This year marked Canada’s 150th anniversary. Well, at least since they signed the British North America Act of 1867 to become a confederation. But Canada is much older than that, and some of the nation’s indigenous communities rejected the milestone because it overlooked history prior to the event. The release of Our People Will Be Healed, the 50th documentary from Alanis Obomsawin (Kanehsatake: 270 Years of Resistance), couldn’t have come along at a better time, as it serves as a reminder of the perseverance and self-reliance of the country’s aboriginal population.
Obomsawin’s career has focused on films that give Canada’s indigenous people a voice, and through her body of work she’s shone a light on the issues and inequalities that plague their communities. In Our People Will Be Healed, she invites the audience to experience life in Norway House Cree Nation, one of Canada’s largest First Nation communities. Only this time around, the future seems bright with possibilities.
The central subject is a school that’s enabled children to develop a wide range of skills while also emphasizing the importance of staying connected to their cultural heritage. We’re shown students learning music, science, and sports, but they’re also taught native languages and how to live off the land.
Some students move on to college afterwards, while others stay in Norway House and work. Regardless of their endeavors, we meet several skilled students who possess a strong ambition to succeed, and avoid the crime and poverty trappings that beset generations before them.
Some of the older subjects discuss the darker days in detail, though. One man talks about how joining a gang used to feel like one of the only options young people had available. These days, a substantial portion graduate from high school and set their sights on new pastures. In another scene, we meet one student who shares his dreams of seeing the world and hopes his skills in audio production can make that happen. It might not sound like much, but this mentality was non-existent until a few years ago.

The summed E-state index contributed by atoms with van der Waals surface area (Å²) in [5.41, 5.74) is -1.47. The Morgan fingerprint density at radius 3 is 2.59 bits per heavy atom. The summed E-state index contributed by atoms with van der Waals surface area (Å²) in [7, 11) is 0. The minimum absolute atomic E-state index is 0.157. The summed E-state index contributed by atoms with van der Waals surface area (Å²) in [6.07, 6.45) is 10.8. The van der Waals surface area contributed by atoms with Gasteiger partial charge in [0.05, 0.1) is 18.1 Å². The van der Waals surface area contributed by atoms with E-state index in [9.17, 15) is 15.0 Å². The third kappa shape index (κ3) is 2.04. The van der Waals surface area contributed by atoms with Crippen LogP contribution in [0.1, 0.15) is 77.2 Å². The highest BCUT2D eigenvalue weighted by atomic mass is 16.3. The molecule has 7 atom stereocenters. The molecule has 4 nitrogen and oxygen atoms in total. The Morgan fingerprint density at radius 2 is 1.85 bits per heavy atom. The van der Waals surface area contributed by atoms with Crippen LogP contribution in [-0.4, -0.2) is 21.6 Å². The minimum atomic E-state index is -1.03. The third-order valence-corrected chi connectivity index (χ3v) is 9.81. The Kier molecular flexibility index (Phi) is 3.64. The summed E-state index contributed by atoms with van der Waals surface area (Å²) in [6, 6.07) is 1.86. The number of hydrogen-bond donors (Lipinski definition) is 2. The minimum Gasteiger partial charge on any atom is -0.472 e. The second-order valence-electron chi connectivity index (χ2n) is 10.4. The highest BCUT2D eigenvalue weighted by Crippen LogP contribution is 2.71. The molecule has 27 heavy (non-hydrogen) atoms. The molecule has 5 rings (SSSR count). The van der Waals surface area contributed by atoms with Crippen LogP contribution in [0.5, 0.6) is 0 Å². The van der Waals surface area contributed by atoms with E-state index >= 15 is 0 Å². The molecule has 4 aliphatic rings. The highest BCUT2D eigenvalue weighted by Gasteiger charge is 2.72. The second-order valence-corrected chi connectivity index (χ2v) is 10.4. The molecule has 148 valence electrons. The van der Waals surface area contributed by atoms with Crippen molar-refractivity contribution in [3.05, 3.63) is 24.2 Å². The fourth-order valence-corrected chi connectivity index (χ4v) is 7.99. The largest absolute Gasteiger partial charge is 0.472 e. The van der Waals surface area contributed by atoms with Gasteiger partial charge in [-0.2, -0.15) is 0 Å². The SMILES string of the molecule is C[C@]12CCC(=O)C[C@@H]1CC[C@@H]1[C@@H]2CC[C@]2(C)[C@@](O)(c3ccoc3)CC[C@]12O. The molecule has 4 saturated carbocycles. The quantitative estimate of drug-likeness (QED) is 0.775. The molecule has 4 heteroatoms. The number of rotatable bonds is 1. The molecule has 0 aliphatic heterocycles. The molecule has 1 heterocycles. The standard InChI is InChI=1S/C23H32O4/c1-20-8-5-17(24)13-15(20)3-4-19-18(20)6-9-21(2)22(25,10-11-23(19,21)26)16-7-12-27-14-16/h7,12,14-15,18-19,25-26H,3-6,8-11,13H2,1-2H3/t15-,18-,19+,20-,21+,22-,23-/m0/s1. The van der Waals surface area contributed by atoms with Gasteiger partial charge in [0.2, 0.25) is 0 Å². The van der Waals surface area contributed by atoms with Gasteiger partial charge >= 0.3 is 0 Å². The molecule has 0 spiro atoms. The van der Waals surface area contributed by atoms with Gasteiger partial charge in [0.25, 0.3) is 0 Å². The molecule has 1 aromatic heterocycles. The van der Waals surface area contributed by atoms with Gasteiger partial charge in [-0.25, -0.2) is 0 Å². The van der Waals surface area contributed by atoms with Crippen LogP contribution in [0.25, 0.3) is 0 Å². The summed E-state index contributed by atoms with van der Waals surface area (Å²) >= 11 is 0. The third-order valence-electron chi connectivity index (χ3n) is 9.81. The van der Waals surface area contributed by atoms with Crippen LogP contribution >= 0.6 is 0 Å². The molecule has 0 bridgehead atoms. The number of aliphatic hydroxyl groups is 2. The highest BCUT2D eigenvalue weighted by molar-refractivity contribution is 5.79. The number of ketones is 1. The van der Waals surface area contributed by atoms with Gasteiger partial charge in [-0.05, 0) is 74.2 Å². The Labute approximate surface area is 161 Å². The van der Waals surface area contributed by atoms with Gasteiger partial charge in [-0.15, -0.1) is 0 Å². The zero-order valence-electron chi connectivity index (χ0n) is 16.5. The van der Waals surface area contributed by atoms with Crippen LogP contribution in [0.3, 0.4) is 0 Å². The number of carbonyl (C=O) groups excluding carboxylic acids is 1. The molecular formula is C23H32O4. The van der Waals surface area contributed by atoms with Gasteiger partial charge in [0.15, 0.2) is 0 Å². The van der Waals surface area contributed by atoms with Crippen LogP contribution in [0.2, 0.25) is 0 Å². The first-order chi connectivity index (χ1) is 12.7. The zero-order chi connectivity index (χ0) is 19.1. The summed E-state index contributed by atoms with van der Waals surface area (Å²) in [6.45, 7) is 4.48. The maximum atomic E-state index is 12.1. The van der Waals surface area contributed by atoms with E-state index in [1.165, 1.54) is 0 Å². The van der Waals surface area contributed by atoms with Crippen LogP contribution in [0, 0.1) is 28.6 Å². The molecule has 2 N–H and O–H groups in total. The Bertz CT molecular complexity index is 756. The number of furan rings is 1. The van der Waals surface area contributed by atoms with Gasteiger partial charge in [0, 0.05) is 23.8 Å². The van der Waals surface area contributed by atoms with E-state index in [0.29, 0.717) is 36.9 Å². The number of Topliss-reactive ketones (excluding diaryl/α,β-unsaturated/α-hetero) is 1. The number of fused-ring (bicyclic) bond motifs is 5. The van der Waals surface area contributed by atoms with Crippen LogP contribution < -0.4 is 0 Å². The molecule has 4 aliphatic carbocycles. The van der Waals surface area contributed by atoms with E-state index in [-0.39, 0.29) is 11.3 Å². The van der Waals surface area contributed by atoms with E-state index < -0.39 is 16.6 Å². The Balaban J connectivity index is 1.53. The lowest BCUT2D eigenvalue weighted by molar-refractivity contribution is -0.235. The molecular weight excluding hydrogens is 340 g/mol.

While the film is imbued with a sense of optimism throughout, memories of past injustices are still present. The school in question is named after Helen Betty Osborne, a local woman who was kidnapped and murdered in 1971. The Canadian government has come under fire again this year regarding the amount of unsolved murder and missing person cases involving members of native groups, and Norway House is still a community seeking closure.
The scenic backdrop of Manitoba elevates proceedings, as well. It’s beautiful and serene, which is very fitting to the story being told here. The director lets her subjects discuss their own journeys, and there appears to be a sense of contentment and calm in the community despite their hardships and troubled history. The film does pose bigger questions about the rights and treatment of Canada’s indigenous population, but it’s also a reflection of a collective consciousness focused on growth and healing.
I do wish the doc was punchier and more urgent at times. Some scenes drag because the subjects’ perspectives are too similar, therefore it doesn’t provide much in the way of diverse point-of-view. That’s only a minor complaint in what is otherwise a fantastic documentary. At 85 years old, Obomsawin shows no signs of slowing down, and the fire that drives her cause is still burning away.